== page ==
|76942||Ultrasonic guidance for needle placement (e.g., biopsy, aspiration, injection, localization device), imaging supervision and interpretation|
As described above, if there are questionable areas the physician will normally continue with the sonographically guided biopsy of the prostate. To obtain specimens of the questionable areas, it is important that the physician direct the biopsy needle accurately and this type of sonogram is an essential part of the procedure to assure the proper placement of the needle.
In addition to the ultrasound codes, it is appropriate to bill the biopsy code.
It is also important to include a written report on the ultrasonic guidance procedure. This report may be either separately documented or included within the report of the procedure.
The AUA has developed appeal letter templates to help urologists if a carrier denies reimbursement for transrectal ultrasonically performed prostate biopsies or in the event that a carrier declares that ultrasounds must be performed by a radiologist. Contact the Practice Management Department at CodingHotline@AUAnet.org for more information.
|76873||Ultrasound, transrectal; prostate volume study for brachytherapy treatment planning (separate procedure)|
Prior to brachytherapy treatment, a prostate volume study is performed taking 5 mm cuts or pictures to plan where the radioactive seeds are to be placed in the prostate. This study aids the radiotherapist in the placement of the seeds into the catheters or needles for placement in the prostate.
A separate report for this diagnostic evaluation is required that documents the size and volume of the prostate for treatment planning prior to the actual brachytherapy treatment. A formal report is signed by the physician and included in the patient's chart.
|76965||Ultrasonic guidance for interstitial radioelement application.|
This CPT® code captures the ultrasonic guidance necessary to implant the radioactive seeds for brachytherapy treatment. This is normally used with 55875 transperineal placement of needles or catheters into prostate for interstitial radioelement application, with or without cystoscopy. This may be billed by the radiation oncologist.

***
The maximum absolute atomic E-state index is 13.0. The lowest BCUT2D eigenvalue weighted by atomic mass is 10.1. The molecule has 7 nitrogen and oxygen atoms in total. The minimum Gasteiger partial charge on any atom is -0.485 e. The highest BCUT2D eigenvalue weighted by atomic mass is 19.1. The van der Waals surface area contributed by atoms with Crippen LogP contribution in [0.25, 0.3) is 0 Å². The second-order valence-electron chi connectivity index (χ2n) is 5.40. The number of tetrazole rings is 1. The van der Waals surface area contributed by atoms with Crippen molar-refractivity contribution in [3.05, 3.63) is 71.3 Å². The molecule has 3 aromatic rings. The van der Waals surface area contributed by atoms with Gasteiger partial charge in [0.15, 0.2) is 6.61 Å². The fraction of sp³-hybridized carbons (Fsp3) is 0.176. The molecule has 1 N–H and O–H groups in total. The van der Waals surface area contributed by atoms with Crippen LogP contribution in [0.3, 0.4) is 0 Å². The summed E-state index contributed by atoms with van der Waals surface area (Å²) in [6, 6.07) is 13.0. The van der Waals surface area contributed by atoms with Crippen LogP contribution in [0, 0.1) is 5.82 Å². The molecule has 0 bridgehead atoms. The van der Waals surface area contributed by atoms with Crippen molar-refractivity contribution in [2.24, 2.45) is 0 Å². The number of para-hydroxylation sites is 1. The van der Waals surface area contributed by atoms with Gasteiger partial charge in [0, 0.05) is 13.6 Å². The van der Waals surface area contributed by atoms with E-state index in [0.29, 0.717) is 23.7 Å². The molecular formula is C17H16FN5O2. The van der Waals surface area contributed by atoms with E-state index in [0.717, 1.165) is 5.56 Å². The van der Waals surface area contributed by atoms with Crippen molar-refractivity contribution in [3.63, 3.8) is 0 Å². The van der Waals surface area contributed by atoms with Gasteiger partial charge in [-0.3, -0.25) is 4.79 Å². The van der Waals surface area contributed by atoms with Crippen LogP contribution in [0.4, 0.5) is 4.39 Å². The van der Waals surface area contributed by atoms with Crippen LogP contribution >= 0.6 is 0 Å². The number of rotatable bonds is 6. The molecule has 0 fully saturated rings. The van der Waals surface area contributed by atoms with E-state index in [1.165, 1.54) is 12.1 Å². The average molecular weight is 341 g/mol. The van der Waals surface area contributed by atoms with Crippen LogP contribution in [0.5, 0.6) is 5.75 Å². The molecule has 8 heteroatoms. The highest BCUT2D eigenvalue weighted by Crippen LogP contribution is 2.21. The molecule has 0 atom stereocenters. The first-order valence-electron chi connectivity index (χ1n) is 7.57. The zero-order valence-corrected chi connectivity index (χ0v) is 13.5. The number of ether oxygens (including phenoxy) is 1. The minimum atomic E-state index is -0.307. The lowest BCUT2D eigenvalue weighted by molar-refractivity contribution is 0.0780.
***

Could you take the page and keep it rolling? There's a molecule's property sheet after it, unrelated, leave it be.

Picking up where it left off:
It is also appropriate to include a final written report on the ultrasonic guidance procedure. This report may be either separately documented or included within the report of the procedure for which the guidance is necessary.
In addition to the ultrasonic guidance CPT® code, it is also appropriate to report:
|76870||Ultrasound, scrotum and contents|
This CPT® code describes the sonographic evaluation of the scrotum and its contents. A separate, written report documenting any scrotal abnormalities must be dictated and included in the patient's medical chart.
|76999||Unlisted ultrasound procedure|
|76376||3D rendering with interpretation and reporting of computed tomography, magnetic resonance imaging, ultrasound, or other tomographic modality; not requiring image post processing on an independent workstation|
|76377||requiring image post processing on an independent workstation|
The physician provides concurrent supervision for processing of computerized tomography (CT), magnetic resonance imaging (MRI), ultrasound, or other tomographic modality with 3D manipulation of volumetric data sets and imaging rendering. The exact nature of the 3D manipulation is dependent upon the type of study being performed and the purpose of the diagnostic imaging. Image manipulation can include 3D image segmentation (i.e., removing skeletal structure to better visualize vascular structure followed by identifying and segmenting vessels for individual analysis and review, 3D image restoration).